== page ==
Railroad workers are often exposed to crystalline silica dust in the course of their employment. The ballast, which are the rocks under the railroad ties and rails, are most often granite. Granite has one of the highest concentrations of silica compared to other similar materials. Granite is up to 45 percent silica.
When workers manipulate the rocks, it creates dust. Within this dust are tiny particles of silica, which cause respiratory irritation. Prolonged or routine exposure to silica dust can lead to railroad worker silicosis.
What is Railroad Worker Silicosis?
Silicosis is an incurable lung disease that develops in individuals who work around silica dust. When silica dust particles enter the lungs, they attach to soft tissue and cause inflammation. Over time, scarring occurs and the patient begins to experience symptoms. Sometimes, symptoms occur in the weeks or months following exposure. In other cases, it may take years or even decades for symptoms to become apparent.
Railroad worker silicosis is a tragic and preventable disease. It progresses over time causing symptoms, including:
- Shortness of Breath
- Chronic Cough
- Chest Pain
- Loss of Appetite/Weight Loss
- Kidney Problems
In addition to the symptoms, silicosis can also make the patient more vulnerable to lung diseases like tuberculosis, chronic obstructive pulmonary disease and lung cancer. Silicosis also makes patients vulnerable to some autoimmune disorders like lupus.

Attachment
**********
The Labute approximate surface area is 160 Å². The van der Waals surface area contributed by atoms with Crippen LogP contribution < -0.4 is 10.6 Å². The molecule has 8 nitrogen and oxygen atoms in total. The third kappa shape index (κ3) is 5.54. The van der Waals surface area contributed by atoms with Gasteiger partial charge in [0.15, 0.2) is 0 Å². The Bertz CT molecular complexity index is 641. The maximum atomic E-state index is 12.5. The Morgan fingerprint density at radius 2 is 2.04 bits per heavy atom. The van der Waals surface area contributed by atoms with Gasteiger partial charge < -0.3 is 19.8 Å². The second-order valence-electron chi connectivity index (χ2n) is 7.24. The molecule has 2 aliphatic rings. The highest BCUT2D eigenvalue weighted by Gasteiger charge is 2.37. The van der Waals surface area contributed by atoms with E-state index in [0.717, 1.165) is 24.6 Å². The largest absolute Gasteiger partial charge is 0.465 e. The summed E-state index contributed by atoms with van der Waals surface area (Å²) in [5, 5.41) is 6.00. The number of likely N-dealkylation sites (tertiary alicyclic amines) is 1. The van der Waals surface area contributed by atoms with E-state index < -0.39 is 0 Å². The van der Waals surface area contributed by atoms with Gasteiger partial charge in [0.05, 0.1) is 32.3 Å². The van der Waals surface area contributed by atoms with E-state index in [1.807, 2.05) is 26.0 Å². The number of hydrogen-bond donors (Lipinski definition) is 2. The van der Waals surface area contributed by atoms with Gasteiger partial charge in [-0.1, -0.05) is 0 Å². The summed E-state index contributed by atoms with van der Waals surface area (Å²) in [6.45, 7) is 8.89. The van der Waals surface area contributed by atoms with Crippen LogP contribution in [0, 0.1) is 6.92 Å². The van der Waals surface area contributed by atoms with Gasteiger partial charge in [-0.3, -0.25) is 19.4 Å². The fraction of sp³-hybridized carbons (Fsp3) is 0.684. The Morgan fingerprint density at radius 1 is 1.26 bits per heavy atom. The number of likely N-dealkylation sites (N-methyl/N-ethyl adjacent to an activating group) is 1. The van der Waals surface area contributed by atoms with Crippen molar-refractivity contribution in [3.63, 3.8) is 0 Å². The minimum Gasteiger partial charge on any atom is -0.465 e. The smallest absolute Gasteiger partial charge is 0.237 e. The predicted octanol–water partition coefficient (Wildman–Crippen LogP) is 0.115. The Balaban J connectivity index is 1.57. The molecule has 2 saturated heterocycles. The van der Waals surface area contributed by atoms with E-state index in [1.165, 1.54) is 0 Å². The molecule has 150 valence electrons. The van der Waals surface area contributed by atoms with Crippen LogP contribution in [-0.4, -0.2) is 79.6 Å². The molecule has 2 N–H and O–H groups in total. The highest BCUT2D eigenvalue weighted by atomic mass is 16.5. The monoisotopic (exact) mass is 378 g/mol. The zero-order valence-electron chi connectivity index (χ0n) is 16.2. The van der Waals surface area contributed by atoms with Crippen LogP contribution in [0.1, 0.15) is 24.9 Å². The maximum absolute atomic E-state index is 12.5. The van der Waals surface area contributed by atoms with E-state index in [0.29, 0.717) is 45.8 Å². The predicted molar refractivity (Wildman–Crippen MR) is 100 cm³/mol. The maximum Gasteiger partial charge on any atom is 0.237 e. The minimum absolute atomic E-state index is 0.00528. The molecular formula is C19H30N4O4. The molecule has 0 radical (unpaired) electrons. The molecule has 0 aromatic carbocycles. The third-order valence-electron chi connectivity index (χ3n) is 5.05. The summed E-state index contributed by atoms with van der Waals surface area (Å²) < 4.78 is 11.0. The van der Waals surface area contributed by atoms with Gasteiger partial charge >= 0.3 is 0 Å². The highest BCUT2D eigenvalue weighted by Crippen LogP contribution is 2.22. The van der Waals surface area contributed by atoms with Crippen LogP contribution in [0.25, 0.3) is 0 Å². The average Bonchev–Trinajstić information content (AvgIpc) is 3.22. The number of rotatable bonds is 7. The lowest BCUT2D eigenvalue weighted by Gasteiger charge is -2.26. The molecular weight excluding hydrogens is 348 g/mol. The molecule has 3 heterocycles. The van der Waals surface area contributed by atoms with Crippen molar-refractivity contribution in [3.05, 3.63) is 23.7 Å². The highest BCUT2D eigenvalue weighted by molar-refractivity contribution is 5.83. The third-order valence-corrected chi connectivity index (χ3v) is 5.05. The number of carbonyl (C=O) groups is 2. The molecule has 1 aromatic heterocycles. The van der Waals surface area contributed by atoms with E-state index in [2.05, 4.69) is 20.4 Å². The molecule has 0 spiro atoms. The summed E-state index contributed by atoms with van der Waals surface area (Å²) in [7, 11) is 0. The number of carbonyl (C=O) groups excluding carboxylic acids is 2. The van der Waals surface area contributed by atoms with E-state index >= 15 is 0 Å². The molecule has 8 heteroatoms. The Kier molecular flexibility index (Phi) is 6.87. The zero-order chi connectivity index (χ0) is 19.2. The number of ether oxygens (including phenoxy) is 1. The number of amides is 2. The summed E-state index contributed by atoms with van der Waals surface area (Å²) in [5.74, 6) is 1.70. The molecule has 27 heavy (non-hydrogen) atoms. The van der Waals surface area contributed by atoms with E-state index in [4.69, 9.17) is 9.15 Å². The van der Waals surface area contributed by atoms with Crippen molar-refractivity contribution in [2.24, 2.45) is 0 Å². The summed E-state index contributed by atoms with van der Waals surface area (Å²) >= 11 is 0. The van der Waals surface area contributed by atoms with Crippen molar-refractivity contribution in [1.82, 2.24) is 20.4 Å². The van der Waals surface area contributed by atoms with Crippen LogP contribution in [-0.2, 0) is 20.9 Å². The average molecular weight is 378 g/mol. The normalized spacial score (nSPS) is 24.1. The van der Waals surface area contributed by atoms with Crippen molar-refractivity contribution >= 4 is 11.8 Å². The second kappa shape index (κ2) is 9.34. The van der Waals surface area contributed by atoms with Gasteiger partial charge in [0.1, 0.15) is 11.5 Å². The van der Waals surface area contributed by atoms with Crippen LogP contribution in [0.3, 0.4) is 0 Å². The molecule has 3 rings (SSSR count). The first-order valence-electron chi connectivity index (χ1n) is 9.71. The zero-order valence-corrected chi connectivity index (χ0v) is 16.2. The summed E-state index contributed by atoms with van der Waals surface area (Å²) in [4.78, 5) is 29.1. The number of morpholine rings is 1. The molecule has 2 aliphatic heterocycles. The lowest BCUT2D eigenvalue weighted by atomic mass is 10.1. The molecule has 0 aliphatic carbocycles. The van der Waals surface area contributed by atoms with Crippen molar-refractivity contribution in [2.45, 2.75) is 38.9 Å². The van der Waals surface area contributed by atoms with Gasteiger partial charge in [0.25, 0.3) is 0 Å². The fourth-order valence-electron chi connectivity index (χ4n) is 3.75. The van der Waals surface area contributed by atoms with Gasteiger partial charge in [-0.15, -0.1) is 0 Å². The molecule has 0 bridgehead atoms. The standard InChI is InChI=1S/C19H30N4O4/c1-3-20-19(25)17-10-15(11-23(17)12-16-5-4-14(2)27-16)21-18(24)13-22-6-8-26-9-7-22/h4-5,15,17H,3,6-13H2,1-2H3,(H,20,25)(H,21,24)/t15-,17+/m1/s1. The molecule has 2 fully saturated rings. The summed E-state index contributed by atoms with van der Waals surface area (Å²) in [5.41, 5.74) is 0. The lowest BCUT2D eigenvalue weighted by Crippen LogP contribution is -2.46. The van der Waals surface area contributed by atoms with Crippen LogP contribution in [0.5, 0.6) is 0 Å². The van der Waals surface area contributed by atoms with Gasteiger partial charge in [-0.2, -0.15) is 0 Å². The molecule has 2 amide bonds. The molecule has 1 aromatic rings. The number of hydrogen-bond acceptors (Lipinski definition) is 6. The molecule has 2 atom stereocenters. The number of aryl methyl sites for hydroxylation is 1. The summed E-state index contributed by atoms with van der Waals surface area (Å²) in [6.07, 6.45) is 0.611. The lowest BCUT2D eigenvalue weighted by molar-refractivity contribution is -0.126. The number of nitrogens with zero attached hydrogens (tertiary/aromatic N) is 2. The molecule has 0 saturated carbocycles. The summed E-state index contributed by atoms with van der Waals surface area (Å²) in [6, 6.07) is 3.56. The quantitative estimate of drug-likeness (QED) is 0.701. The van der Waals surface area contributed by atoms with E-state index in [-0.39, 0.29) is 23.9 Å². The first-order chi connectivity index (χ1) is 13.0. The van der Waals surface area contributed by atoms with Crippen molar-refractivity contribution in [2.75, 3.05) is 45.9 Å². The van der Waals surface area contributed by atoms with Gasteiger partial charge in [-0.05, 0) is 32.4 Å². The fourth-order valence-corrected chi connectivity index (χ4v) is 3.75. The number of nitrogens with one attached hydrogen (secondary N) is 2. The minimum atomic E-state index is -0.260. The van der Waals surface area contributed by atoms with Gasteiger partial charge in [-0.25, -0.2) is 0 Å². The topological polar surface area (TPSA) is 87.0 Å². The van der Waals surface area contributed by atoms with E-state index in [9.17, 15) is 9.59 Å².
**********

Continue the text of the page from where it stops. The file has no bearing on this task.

Who is At Risk for Railroad Worker Silicosis?
Any railroad worker whose job exposes them to dust is certainly at risk for silicosis. Railroad occupations like ballast operations, painting, rock drilling and sandblasting can all produce dust. Any such dust may contain silica particles.
Railroad workers who are most at risk are maintenance of way workers. These workers use machinery like ballast regulators, brooms, adzers, undercutters and tie tampers to maintain rails. Maintenance of way workers are constantly exposed to dust from the ballast as they hammer, crush, manipulate, drill or level the rocks during maintenance.
Is Silicosis Preventable?
What makes railroad worker silicosis so tragic is the fact that the disease is completely preventable. Workers who are provided with personal protective equipment (PPE) and a safe and compliant work environment should not develop silicosis. Sadly, more than two million workers in the U.S. face exposure to silica dust each year.
In 1996, crystalline silica dust (respirable particles) was identified as a human carcinogen. The Occupational Safety and Health Administration (OSHA), the Agency for Research on Cancer (IARC) and the Centers for Disease Control and Prevention (CDC) have all weighed in on the danger of high silica exposure. These organizations have set guidelines and exposure limits in an effort to reduce the number of silicosis cases.
Despite guidelines, the CDC estimates that 250 U.S. workers die with silicosis each year. These workers have been exposed to silica dust while working in mining, construction, sandblasting, foundry work and the maritime industry.